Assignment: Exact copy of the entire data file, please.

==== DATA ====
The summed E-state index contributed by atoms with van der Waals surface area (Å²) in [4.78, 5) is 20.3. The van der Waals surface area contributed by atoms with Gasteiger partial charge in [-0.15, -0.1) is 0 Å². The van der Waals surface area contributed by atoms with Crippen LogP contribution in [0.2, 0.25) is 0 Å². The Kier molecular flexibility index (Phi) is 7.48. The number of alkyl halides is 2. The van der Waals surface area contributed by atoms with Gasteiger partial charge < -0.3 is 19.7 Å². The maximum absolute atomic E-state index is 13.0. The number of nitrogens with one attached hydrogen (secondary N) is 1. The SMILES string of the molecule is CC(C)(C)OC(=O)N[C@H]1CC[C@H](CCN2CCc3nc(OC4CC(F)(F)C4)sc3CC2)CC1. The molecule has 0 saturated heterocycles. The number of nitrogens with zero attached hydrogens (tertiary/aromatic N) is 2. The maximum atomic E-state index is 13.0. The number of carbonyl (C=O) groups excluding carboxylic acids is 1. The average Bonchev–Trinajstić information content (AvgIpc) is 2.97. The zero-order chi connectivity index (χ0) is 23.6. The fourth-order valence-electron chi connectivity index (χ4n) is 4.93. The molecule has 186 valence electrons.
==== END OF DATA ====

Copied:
The summed E-state index contributed by atoms with van der Waals surface area (Å²) in [4.78, 5) is 20.3. The van der Waals surface area contributed by atoms with Gasteiger partial charge in [-0.15, -0.1) is 0 Å². The van der Waals surface area contributed by atoms with Crippen LogP contribution in [0.2, 0.25) is 0 Å². The Kier molecular flexibility index (Phi) is 7.48. The number of alkyl halides is 2. The van der Waals surface area contributed by atoms with Gasteiger partial charge < -0.3 is 19.7 Å². The maximum absolute atomic E-state index is 13.0. The number of nitrogens with one attached hydrogen (secondary N) is 1. The SMILES string of the molecule is CC(C)(C)OC(=O)N[C@H]1CC[C@H](CCN2CCc3nc(OC4CC(F)(F)C4)sc3CC2)CC1. The molecule has 0 saturated heterocycles. The number of nitrogens with zero attached hydrogens (tertiary/aromatic N) is 2. The maximum atomic E-state index is 13.0. The number of carbonyl (C=O) groups excluding carboxylic acids is 1. The average Bonchev–Trinajstić information content (AvgIpc) is 2.97. The zero-order chi connectivity index (χ0) is 23.6. The fourth-order valence-electron chi connectivity index (χ4n) is 4.93. The molecule has 186 valence electrons.